Melville's hottest new drinks spot - we visit Mootee

This article first appeared in City Press.

by: Phumlani S Langa | 08 Apr 2018
 
mootee bar in johannesburg's melville


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On Melville’s popular 4th Avenue is a suave new hang-out with the potential to be one of the best spots on the strip. I stumbled on this up-market establishment almost by chance and Mooteebar appears almost like it’s a secret marked by weird signage. The well-laid-out bar has the kind of seating you notice in scenes shot in New York’s Upper East Side – with soft lighting and music played at an ambient level.


We make use of the spacious outdoor area, which seems equipped to host a lot more people than are in the place. Our waiter brings out a menu that has nothing but beautiful, encyclopedia-style illustrations of beverages and a short back story of the name. Drinks like a royal umqombothi, Kenyan proverb and even a mvulamlomo – meaning “mouth opener” – are all prepared in a state-of-the-art drinks lab. The whole idea is for you to make a choice based on the image and story, rather than the ingredients. The rebel in me was at first not having any of that hipster mess and I order a double gin. Later I decide to get into the spirit of things and order Induna, a prickly pear concoction. It was delicious.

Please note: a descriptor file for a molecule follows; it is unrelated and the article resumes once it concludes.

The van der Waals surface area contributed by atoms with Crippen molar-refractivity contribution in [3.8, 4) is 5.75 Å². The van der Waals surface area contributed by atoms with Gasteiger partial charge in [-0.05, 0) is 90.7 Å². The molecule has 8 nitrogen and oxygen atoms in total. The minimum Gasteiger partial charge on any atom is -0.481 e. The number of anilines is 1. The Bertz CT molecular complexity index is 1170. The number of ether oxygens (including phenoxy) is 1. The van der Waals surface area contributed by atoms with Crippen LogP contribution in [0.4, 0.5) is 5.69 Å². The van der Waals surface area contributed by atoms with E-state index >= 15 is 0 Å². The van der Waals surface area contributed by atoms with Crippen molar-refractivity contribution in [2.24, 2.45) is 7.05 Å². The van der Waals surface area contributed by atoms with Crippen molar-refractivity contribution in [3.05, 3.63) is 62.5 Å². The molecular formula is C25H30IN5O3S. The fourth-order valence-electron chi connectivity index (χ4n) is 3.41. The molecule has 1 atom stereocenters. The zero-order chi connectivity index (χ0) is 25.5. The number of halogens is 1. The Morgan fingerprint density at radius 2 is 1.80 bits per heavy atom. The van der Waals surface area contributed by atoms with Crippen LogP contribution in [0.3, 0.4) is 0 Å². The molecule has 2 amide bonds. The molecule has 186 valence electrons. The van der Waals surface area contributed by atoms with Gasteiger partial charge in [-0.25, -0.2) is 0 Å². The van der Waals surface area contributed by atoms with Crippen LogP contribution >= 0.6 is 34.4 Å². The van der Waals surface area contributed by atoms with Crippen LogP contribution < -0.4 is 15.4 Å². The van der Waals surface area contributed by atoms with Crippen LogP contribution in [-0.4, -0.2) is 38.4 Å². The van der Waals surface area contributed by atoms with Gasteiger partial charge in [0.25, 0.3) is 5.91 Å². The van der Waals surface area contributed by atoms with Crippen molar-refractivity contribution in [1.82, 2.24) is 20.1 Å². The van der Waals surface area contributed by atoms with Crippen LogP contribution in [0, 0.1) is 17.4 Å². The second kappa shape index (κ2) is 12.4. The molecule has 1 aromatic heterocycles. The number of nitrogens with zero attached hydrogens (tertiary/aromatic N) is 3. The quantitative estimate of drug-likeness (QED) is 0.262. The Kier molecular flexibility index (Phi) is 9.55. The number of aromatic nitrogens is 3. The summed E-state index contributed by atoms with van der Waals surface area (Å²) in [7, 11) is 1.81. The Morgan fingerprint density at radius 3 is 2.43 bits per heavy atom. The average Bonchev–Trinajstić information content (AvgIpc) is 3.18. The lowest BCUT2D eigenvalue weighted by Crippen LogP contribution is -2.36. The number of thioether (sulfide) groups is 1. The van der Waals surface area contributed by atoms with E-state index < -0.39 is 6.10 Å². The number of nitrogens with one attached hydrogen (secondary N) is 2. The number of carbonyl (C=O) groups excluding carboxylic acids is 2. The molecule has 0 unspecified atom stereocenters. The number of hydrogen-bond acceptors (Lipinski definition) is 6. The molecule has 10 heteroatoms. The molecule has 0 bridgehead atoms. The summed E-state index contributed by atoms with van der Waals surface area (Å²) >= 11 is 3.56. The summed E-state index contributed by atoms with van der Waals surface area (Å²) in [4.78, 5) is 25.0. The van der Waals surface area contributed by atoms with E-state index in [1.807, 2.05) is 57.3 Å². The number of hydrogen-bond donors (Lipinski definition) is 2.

The mvulamlomo – meaning “mouth opener”. Picture: Mooteebar Facebook

To line your stomach while you sip on your potion of choice, there are fascinating sides like madumbe chips with smokey chakalaka mayo, amasi battered onion rings with crack sauce and zamalek braised chicken bunny. The bar opened in February and manager Peter Good explains the spelling of the name: “Mootee (muthi) is the only word we could find that doesn’t discriminate from any culture, nationality or race. It’s a sense of healing, and alcohol and food are in a way healing items. Mootee in cultures like we have locally is very spiritual, sometimes dark, but it’s what people believe works. And in some international cultures, a muthi is a cup of tea with ginger and honey. It means something to everyone.”



Amasi battered onion rings with crack sauce. Picture: Mooteebar Facebook

Woke folk may take issue with the African twists that have been used in naming the drinks, but from what I could tell they have really tried to pitch something to everyone. The bouncer at the door could speak six or seven languages and the fancy drinks are definitely a conversation piece.

My only criticism is that it was quite empty when we were there, so it lacked buzz and vibe. With more bodies, this will be a hot spot for sure.

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